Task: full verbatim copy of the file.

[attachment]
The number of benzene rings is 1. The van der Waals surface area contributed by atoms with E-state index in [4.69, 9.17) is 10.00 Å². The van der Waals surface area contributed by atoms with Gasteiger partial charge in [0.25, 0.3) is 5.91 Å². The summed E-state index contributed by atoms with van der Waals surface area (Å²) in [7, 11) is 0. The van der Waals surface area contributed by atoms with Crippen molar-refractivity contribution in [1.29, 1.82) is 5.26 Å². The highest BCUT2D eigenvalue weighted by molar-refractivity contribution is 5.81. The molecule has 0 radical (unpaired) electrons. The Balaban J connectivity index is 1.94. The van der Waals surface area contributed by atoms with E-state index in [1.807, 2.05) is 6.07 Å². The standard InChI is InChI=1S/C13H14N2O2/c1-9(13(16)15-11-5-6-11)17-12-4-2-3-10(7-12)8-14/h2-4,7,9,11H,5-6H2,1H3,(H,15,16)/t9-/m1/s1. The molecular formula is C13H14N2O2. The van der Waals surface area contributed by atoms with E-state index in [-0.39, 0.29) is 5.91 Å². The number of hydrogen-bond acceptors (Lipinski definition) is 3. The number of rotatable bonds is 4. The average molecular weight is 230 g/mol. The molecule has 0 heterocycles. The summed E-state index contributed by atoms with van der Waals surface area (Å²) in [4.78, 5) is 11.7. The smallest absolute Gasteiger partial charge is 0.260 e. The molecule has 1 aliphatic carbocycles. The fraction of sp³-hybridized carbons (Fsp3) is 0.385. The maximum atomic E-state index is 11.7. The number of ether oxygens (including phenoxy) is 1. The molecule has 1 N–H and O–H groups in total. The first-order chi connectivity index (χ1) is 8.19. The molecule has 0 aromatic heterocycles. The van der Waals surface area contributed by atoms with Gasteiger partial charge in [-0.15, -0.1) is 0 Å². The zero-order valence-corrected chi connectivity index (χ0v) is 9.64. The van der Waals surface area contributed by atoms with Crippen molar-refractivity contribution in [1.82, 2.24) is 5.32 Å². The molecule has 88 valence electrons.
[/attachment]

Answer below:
The number of benzene rings is 1. The van der Waals surface area contributed by atoms with E-state index in [4.69, 9.17) is 10.00 Å². The van der Waals surface area contributed by atoms with Gasteiger partial charge in [0.25, 0.3) is 5.91 Å². The summed E-state index contributed by atoms with van der Waals surface area (Å²) in [7, 11) is 0. The van der Waals surface area contributed by atoms with Crippen molar-refractivity contribution in [1.29, 1.82) is 5.26 Å². The highest BCUT2D eigenvalue weighted by molar-refractivity contribution is 5.81. The molecule has 0 radical (unpaired) electrons. The Balaban J connectivity index is 1.94. The van der Waals surface area contributed by atoms with E-state index in [1.807, 2.05) is 6.07 Å². The standard InChI is InChI=1S/C13H14N2O2/c1-9(13(16)15-11-5-6-11)17-12-4-2-3-10(7-12)8-14/h2-4,7,9,11H,5-6H2,1H3,(H,15,16)/t9-/m1/s1. The molecular formula is C13H14N2O2. The van der Waals surface area contributed by atoms with E-state index in [-0.39, 0.29) is 5.91 Å². The number of hydrogen-bond acceptors (Lipinski definition) is 3. The number of rotatable bonds is 4. The average molecular weight is 230 g/mol. The molecule has 0 heterocycles. The summed E-state index contributed by atoms with van der Waals surface area (Å²) in [4.78, 5) is 11.7. The smallest absolute Gasteiger partial charge is 0.260 e. The molecule has 1 aliphatic carbocycles. The fraction of sp³-hybridized carbons (Fsp3) is 0.385. The maximum atomic E-state index is 11.7. The number of ether oxygens (including phenoxy) is 1. The molecule has 1 N–H and O–H groups in total. The first-order chi connectivity index (χ1) is 8.19. The molecule has 0 aromatic heterocycles. The van der Waals surface area contributed by atoms with Gasteiger partial charge in [-0.15, -0.1) is 0 Å². The zero-order valence-corrected chi connectivity index (χ0v) is 9.64. The van der Waals surface area contributed by atoms with Crippen molar-refractivity contribution in [1.82, 2.24) is 5.32 Å². The molecule has 88 valence electrons.